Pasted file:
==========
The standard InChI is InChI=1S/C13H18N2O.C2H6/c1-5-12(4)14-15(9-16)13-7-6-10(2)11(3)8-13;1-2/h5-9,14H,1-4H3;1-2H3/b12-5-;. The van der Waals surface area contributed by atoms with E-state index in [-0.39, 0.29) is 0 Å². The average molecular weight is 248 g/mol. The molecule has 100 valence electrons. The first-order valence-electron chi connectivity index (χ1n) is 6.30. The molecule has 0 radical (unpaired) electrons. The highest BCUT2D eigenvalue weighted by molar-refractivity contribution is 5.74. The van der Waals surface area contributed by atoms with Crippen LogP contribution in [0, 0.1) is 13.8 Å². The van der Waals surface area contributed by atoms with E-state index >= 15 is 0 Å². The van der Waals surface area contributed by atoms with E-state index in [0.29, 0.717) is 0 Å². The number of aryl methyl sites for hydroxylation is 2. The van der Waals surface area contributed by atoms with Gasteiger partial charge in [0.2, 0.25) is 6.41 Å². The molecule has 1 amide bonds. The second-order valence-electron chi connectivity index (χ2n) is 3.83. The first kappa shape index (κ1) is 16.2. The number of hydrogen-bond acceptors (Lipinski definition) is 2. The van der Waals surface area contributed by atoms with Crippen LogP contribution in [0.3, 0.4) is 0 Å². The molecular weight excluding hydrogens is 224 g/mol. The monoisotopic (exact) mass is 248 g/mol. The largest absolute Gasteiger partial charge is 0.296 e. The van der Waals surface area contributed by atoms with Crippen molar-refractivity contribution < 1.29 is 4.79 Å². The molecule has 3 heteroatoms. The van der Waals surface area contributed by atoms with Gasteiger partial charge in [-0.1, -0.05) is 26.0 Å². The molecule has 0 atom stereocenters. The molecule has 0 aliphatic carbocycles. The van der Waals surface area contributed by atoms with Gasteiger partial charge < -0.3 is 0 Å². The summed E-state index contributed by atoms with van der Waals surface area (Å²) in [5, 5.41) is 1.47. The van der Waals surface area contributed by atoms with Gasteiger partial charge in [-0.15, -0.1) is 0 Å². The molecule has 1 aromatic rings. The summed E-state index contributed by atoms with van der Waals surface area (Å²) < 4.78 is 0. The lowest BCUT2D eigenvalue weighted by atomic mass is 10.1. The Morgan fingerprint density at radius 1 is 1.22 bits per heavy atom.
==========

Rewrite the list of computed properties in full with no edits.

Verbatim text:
The standard InChI is InChI=1S/C13H18N2O.C2H6/c1-5-12(4)14-15(9-16)13-7-6-10(2)11(3)8-13;1-2/h5-9,14H,1-4H3;1-2H3/b12-5-;. The van der Waals surface area contributed by atoms with E-state index in [-0.39, 0.29) is 0 Å². The average molecular weight is 248 g/mol. The molecule has 100 valence electrons. The first-order valence-electron chi connectivity index (χ1n) is 6.30. The molecule has 0 radical (unpaired) electrons. The highest BCUT2D eigenvalue weighted by molar-refractivity contribution is 5.74. The van der Waals surface area contributed by atoms with Crippen LogP contribution in [0, 0.1) is 13.8 Å². The van der Waals surface area contributed by atoms with E-state index >= 15 is 0 Å². The van der Waals surface area contributed by atoms with E-state index in [0.29, 0.717) is 0 Å². The number of aryl methyl sites for hydroxylation is 2. The van der Waals surface area contributed by atoms with Gasteiger partial charge in [0.2, 0.25) is 6.41 Å². The molecule has 1 amide bonds. The second-order valence-electron chi connectivity index (χ2n) is 3.83. The first kappa shape index (κ1) is 16.2. The number of hydrogen-bond acceptors (Lipinski definition) is 2. The van der Waals surface area contributed by atoms with Crippen LogP contribution in [0.3, 0.4) is 0 Å². The molecular weight excluding hydrogens is 224 g/mol. The monoisotopic (exact) mass is 248 g/mol. The largest absolute Gasteiger partial charge is 0.296 e. The van der Waals surface area contributed by atoms with Crippen molar-refractivity contribution < 1.29 is 4.79 Å². The molecule has 3 heteroatoms. The van der Waals surface area contributed by atoms with Gasteiger partial charge in [-0.1, -0.05) is 26.0 Å². The molecule has 0 atom stereocenters. The molecule has 0 aliphatic carbocycles. The van der Waals surface area contributed by atoms with Gasteiger partial charge < -0.3 is 0 Å². The summed E-state index contributed by atoms with van der Waals surface area (Å²) in [5, 5.41) is 1.47. The van der Waals surface area contributed by atoms with Gasteiger partial charge in [-0.15, -0.1) is 0 Å². The molecule has 1 aromatic rings. The summed E-state index contributed by atoms with van der Waals surface area (Å²) < 4.78 is 0. The lowest BCUT2D eigenvalue weighted by atomic mass is 10.1. The Morgan fingerprint density at radius 1 is 1.22 bits per heavy atom.